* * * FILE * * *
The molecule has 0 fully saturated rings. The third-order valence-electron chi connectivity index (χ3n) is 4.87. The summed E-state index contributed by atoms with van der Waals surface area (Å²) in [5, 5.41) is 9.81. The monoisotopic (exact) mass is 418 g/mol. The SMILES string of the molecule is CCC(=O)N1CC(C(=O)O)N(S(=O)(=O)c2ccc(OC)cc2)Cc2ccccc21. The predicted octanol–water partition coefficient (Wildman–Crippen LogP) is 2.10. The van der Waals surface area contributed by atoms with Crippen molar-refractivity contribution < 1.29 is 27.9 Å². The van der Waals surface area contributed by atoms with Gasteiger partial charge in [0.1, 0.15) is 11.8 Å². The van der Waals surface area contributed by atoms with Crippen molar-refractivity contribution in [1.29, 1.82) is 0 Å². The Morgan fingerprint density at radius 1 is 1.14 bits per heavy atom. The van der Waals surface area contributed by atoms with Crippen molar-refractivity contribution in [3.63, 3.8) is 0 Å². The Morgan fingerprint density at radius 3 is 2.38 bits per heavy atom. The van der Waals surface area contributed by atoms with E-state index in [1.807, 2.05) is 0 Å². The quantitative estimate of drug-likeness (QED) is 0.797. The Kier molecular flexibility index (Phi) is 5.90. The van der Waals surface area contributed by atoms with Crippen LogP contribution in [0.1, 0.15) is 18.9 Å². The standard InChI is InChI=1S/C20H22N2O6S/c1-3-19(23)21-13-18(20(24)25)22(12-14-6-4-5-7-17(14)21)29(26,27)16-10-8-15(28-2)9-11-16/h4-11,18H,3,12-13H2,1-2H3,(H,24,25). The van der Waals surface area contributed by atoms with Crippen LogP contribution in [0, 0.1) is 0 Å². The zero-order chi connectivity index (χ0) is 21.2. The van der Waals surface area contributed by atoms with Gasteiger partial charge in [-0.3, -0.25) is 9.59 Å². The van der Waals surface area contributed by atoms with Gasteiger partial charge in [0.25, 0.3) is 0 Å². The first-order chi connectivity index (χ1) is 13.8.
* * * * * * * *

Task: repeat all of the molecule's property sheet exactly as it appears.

The molecule has 0 fully saturated rings. The third-order valence-electron chi connectivity index (χ3n) is 4.87. The summed E-state index contributed by atoms with van der Waals surface area (Å²) in [5, 5.41) is 9.81. The monoisotopic (exact) mass is 418 g/mol. The SMILES string of the molecule is CCC(=O)N1CC(C(=O)O)N(S(=O)(=O)c2ccc(OC)cc2)Cc2ccccc21. The predicted octanol–water partition coefficient (Wildman–Crippen LogP) is 2.10. The van der Waals surface area contributed by atoms with Crippen molar-refractivity contribution < 1.29 is 27.9 Å². The van der Waals surface area contributed by atoms with Gasteiger partial charge in [0.1, 0.15) is 11.8 Å². The van der Waals surface area contributed by atoms with Crippen molar-refractivity contribution in [1.29, 1.82) is 0 Å². The Morgan fingerprint density at radius 1 is 1.14 bits per heavy atom. The van der Waals surface area contributed by atoms with Crippen molar-refractivity contribution in [3.63, 3.8) is 0 Å². The Morgan fingerprint density at radius 3 is 2.38 bits per heavy atom. The van der Waals surface area contributed by atoms with E-state index in [1.807, 2.05) is 0 Å². The quantitative estimate of drug-likeness (QED) is 0.797. The Kier molecular flexibility index (Phi) is 5.90. The van der Waals surface area contributed by atoms with Crippen LogP contribution in [0.1, 0.15) is 18.9 Å². The standard InChI is InChI=1S/C20H22N2O6S/c1-3-19(23)21-13-18(20(24)25)22(12-14-6-4-5-7-17(14)21)29(26,27)16-10-8-15(28-2)9-11-16/h4-11,18H,3,12-13H2,1-2H3,(H,24,25). The van der Waals surface area contributed by atoms with Crippen LogP contribution in [0, 0.1) is 0 Å². The zero-order chi connectivity index (χ0) is 21.2. The van der Waals surface area contributed by atoms with Gasteiger partial charge in [-0.3, -0.25) is 9.59 Å². The van der Waals surface area contributed by atoms with Gasteiger partial charge in [0.25, 0.3) is 0 Å². The first-order chi connectivity index (χ1) is 13.8.